COVID-19 Pill Paxlovid No Longer Authorized in US for Emergency Use

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Paxlovid that was previously authorized for emergency use in the United States is no longer approved under that authorization and must be returned to the manufacturer, according to the U.S. Food and Drug Administration (FDA).

However, this change does not affect the availability of the drug for patients suffering from COVID-19 symptoms. Instead, the FDA’s update completes the transition to full approval of the antiviral medication prescribed to treat mild-to-moderate COVID-19 in adults and children aged 12 and older weighing at least 40 pounds.

From Emergency Use to Full FDA Approval

Paxlovid, which contains the antiviral medications nirmatrelvir and ritonavir and was developed by Pfizer, first entered the market on Dec. 22, 2021, after the FDA issued an emergency use authorization (EUA) for the drug. The medication’s New Drug Application (NDA) was approved on May 25, 2023.

To obtain full FDA approval, a medical product manufacturer must demonstrate that the drug is safe and effective, that its benefits outweigh any risks, that all labeling is appropriate, and that all manufacturing methods preserve the drug’s identity, strength, quality, and purity, according to the FDA.

Laws necessitate different levels of evidence proving a drug’s or medical product’s effectiveness before the FDA can grant approval.

How the EUA Process Works

The FDA grants emergency use authorization in case of emergencies. During emergencies or potential emergencies, the FDA can grant an emergency use authorization (EUA) to allow access to medical products that may be used when no other adequate, approved, and readily available options exist, among other criteria.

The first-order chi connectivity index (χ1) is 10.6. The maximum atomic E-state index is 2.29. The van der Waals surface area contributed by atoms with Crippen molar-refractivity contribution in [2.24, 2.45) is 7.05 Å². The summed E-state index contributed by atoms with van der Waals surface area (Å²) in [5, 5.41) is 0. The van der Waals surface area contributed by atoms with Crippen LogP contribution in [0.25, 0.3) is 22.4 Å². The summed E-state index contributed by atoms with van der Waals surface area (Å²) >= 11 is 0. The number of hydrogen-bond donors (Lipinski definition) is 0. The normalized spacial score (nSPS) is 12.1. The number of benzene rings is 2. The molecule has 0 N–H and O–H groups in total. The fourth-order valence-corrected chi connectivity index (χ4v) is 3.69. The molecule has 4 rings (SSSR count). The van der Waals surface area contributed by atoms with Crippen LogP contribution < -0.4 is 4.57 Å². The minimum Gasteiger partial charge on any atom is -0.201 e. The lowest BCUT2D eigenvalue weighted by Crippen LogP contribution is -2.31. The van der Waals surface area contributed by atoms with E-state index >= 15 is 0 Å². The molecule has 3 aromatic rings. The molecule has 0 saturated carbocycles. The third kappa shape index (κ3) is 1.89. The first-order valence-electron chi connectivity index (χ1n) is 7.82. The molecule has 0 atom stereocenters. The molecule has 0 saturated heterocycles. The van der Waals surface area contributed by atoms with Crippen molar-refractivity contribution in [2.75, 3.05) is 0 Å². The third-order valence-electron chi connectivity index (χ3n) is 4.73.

“Congress developed the Emergency Use Authorization—or EUA for short—as a way for the FDA to respond quickly to public health emergencies,” Rear Admiral Denise Hinton, the FDA’s chief scientist, in an FDA podcast.

EUAs are used to facilitate quicker availability of medicines, diagnostic tests, and other vital medical products that could aid in responding to a public health crisis.

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The EUA approval process differs from the thorough FDA approval process. Under an EUA, the FDA provides authorization based on the best available evidence at the time, indicating the safety and efficacy of a medical product or medicine without waiting for all the information typically required for full approval.

Although the federal agency may lack comprehensive data to grant full approval, it weighs the risks against the benefits to public health and safety.

COVID-19 Vaccines Still Under EUA Authorization

During the pandemic, the FDA issued more than 400 emergency use authorizations (EUAs) for products like COVID-19 tests, treatments, and vaccines.

Many vaccines remain under EUA authorization. The Moderna, Novavax, and Pfizer-BioNTech COVID-19 vaccines were all initially authorized through the EUA process.

“The public can be assured that COVID-19 vaccines authorized through an EUA have undergone a thorough evaluation of their safety, effectiveness, and manufacturing quality,” Ms. Hinton said. “Vaccine manufacturers provide the agency with safety and effectiveness information from their clinical trials.”

The FDA states that before approving vaccines through the EUA process, clinical vaccine makers and the agency must investigate the efficacy and safety of COVID-19 vaccines. Such vaccines must undergo at least three phases of studies to provide information on their effectiveness and safety for the general population.

Additionally, the FDA and the U.S. Centers for Disease Control and Prevention continue post-authorization vaccine safety monitoring to continuously assess the safety of COVID-19 vaccines, according to the agency.

Any issues are reported through systems like the Vaccine Adverse Event Reporting System, the Vaccine Safety Datalink, the Biologics Effectiveness and Safety Initiative, and Medicare claims data.

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